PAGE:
6. Get prepared for another go-around on your stint at the Texas Lottery Commission. Somebody is going to reopen that can of worms. And what worms they are: Littwin, Ben Barnes, the National Guard. Well, that will be fun. But you and Junior survived that in '04, so how bad can it be?


    7. Forget the bloggers. These guys (and most of them are guys) just want to hear themselves blog. Once the libs decide you are the enemy, you will have Red State, National Review Online and Southern Appeal eating out of your hands. Harry Reid confused them, but he confused Democrats even more. And remind them at least you are not Al Gonzales and there are few more chances for their heroes Luttig, McConnell and Alito.


    8. Change the topic to the issue of turning over your papers. It's like the "debate about debates." It bores the public and takes the focus off the substance.

    I'll be around for the next few months so give a shout. I'll be in Texas anyhow helping bail out the Hammer, so I'm good for piecework as needed.



    .

  5. #5
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    White House Counsel Miers Chosen for Court

    http://www.washingtonpost.com/wp-dyn...100300252.html

    White House Counsel Miers Chosen for Court
    Some Question Her Lack of Experience As a Judge

    By Michael A. Fletcher
    Washington Post Staff Writer
    Tuesday, October 4, 2005; Page A01

    President Bush nominated Harriet Ellan Miers, his White House counsel and former personal attorney, to the Supreme Court yesterday, choosing a woman who broke barriers in the male-dominated Texas legal world but brings no judicial experience or constitutional background to her new assignment.

    Bush announced his choice for the nation's 110th justice from the Oval Office shortly before the court opened its new term under newly installed Chief Justice John G. Roberts Jr. In Bush's nationally televised statement, he simultaneously introduced Miers and defended her legal résumé, which came under immediate attack from some conservative groups.
    In succeeding Justice Sandra Day O'Connor, one of the court's swing voters, Miers would be in a position to move it decisively to the right. Bush said she would bring a distinctive perspective to the high court while strictly interpreting the Constitution and not legislating from the bench.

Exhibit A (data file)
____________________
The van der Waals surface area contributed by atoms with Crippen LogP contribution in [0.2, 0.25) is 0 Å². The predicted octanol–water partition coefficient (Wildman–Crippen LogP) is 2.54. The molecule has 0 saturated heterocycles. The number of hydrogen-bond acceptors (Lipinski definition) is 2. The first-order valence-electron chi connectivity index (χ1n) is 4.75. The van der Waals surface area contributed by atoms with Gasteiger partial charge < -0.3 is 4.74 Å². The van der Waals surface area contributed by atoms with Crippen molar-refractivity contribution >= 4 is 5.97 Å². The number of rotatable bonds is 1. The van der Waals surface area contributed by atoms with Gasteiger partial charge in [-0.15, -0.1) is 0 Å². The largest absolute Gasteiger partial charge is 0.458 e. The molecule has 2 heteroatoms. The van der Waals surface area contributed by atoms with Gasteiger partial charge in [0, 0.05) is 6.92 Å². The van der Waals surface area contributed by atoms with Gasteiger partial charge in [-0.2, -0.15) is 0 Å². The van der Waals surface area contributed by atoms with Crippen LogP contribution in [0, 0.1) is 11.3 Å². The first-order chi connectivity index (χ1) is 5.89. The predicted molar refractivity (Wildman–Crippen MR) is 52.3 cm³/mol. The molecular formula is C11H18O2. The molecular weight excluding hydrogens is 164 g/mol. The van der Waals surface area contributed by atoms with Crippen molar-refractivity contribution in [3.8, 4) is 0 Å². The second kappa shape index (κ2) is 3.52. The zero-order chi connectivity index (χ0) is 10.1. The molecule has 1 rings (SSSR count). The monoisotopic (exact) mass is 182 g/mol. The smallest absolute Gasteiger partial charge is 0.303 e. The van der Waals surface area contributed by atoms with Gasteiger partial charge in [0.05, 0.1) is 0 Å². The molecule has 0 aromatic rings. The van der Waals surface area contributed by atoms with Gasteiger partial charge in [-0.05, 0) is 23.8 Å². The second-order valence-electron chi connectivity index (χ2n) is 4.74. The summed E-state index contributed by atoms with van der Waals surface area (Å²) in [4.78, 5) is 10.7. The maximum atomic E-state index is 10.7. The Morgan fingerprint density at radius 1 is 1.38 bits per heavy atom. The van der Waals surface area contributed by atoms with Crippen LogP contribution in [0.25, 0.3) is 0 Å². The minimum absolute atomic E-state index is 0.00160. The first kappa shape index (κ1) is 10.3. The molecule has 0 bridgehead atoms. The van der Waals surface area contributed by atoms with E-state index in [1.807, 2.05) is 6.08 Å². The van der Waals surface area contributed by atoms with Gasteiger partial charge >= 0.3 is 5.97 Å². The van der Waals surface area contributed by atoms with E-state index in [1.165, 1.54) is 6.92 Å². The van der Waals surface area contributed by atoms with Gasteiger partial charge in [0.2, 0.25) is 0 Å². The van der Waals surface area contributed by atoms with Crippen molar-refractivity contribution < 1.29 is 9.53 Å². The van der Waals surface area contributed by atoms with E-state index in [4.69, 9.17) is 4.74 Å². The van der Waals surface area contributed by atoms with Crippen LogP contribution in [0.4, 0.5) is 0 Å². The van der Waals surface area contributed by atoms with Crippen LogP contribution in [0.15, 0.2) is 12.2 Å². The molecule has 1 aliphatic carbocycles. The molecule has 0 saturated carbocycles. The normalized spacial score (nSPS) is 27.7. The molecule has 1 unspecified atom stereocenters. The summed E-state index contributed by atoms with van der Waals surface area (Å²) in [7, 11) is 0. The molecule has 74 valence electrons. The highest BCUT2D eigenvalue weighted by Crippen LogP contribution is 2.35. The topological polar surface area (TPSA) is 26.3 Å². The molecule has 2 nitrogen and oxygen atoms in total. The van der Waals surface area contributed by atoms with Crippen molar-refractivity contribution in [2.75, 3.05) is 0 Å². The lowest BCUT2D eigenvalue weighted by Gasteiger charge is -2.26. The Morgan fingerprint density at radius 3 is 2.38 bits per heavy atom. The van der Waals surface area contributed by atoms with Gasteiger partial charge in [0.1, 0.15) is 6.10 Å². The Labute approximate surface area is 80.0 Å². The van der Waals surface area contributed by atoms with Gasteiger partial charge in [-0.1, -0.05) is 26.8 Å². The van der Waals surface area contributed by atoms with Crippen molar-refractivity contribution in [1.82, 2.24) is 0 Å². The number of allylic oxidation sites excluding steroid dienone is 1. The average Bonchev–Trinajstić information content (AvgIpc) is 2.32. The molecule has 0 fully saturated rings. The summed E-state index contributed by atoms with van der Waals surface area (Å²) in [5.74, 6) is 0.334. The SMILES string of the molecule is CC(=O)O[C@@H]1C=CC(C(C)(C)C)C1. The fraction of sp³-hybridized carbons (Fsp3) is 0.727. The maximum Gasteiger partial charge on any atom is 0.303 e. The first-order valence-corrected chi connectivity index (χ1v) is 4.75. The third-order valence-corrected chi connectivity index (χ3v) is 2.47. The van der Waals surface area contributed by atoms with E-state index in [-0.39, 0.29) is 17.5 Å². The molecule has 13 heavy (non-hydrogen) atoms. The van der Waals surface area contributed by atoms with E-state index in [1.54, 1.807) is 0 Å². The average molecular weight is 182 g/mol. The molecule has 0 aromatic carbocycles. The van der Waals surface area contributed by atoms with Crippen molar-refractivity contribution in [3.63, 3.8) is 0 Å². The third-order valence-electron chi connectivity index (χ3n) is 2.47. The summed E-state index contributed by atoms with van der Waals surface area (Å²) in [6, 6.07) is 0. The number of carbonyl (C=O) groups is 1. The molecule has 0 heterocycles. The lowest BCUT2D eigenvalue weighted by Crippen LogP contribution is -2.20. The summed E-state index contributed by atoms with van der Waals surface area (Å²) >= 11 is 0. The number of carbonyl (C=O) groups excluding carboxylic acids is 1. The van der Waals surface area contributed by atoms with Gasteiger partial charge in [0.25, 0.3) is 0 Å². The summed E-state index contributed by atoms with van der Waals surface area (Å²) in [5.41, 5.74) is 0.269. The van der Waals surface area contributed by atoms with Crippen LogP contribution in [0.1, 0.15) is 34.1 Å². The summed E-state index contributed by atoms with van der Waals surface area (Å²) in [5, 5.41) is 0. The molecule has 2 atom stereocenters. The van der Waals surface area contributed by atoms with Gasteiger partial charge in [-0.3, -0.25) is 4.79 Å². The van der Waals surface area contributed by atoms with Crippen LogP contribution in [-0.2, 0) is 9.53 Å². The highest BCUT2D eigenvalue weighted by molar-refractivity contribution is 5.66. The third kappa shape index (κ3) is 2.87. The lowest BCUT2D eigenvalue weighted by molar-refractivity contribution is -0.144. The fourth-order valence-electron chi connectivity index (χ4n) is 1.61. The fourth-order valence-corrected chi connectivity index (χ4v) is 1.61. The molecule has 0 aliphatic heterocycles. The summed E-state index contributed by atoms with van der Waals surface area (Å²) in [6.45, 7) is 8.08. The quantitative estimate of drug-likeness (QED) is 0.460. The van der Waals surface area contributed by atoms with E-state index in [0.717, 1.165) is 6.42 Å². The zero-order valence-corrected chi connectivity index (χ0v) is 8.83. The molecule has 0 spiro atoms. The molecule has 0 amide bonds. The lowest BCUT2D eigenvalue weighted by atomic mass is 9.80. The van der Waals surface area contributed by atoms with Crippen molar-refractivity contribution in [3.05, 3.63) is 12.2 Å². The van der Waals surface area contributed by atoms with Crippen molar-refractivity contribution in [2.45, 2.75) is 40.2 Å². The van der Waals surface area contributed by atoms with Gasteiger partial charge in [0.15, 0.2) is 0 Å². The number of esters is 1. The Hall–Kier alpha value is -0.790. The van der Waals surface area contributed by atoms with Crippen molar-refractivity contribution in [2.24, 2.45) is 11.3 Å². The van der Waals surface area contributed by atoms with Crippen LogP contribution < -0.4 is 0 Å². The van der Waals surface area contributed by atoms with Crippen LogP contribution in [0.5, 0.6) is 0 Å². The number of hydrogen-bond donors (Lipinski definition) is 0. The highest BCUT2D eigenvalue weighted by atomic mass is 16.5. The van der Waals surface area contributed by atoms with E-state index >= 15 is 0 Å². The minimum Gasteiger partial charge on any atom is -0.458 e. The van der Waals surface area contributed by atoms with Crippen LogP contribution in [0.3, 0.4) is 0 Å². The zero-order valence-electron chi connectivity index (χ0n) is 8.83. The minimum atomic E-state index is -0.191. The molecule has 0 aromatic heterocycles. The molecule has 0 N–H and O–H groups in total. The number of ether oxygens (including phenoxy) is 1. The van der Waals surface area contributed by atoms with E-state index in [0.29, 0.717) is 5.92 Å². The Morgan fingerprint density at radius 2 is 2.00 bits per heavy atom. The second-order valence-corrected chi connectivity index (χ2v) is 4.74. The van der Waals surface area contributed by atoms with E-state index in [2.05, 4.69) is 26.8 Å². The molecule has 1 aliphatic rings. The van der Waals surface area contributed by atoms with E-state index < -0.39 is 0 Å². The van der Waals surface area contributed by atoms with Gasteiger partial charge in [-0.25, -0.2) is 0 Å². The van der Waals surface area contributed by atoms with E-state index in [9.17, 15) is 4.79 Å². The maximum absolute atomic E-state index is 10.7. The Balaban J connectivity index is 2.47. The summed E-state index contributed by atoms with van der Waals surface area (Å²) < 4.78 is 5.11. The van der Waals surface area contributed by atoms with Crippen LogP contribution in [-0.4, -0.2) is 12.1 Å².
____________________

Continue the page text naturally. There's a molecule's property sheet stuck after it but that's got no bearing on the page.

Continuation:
"In selecting a nominee, I've sought to find an American of grace, judgment and unwavering devotion to the Constitution and laws of our country. Harriet Miers is just such a person," Bush said. "I've known Harriet for more than a decade. I know her heart. I know her character."

    The White House appeared to be seeking a smooth confirmation process, bypassing candidates with more established conservative bona fides at a time when Bush is beset with political problems including the Iraq war and Hurricane Katrina. Based on advance soundings with Senate Democratic leader Harry M. Reid (Nev.) and conservative leader James C. Dobson, the White House calculated that Miers would draw broad support.

    But yesterday's response to the nominee left that open to doubt. There was widespread dissent among Bush's usual allies on the right, who questioned whether the 60-year-old former corporate lawyer possessed the distinguished qualifications and conservative credentials they are looking for in a court nominee. "It could well be that she is in the tradition of Clarence Thomas or Antonin Scalia, as the president has promised," said Jan LaRue, chief counsel of Concerned Women for America. "The problem is that those of us who were looking for some tangible evidence of that have none, and we can't come out of the box supporting her."

    Advocates on the left and their allies in the Senate also urged caution, pronouncing Miers's judicial philosophy and constitutional views a mystery. "We know next to nothing about the legal philosophy of the person President Bush has selected to replace Justice O'Connor casting the deciding votes on the most difficult issues confronting our nation," said Sen. John F. Kerry (D-Mass.). "America can't afford a replay of the unrevealing confirmation process that preceded Chief Justice Roberts's confirmation."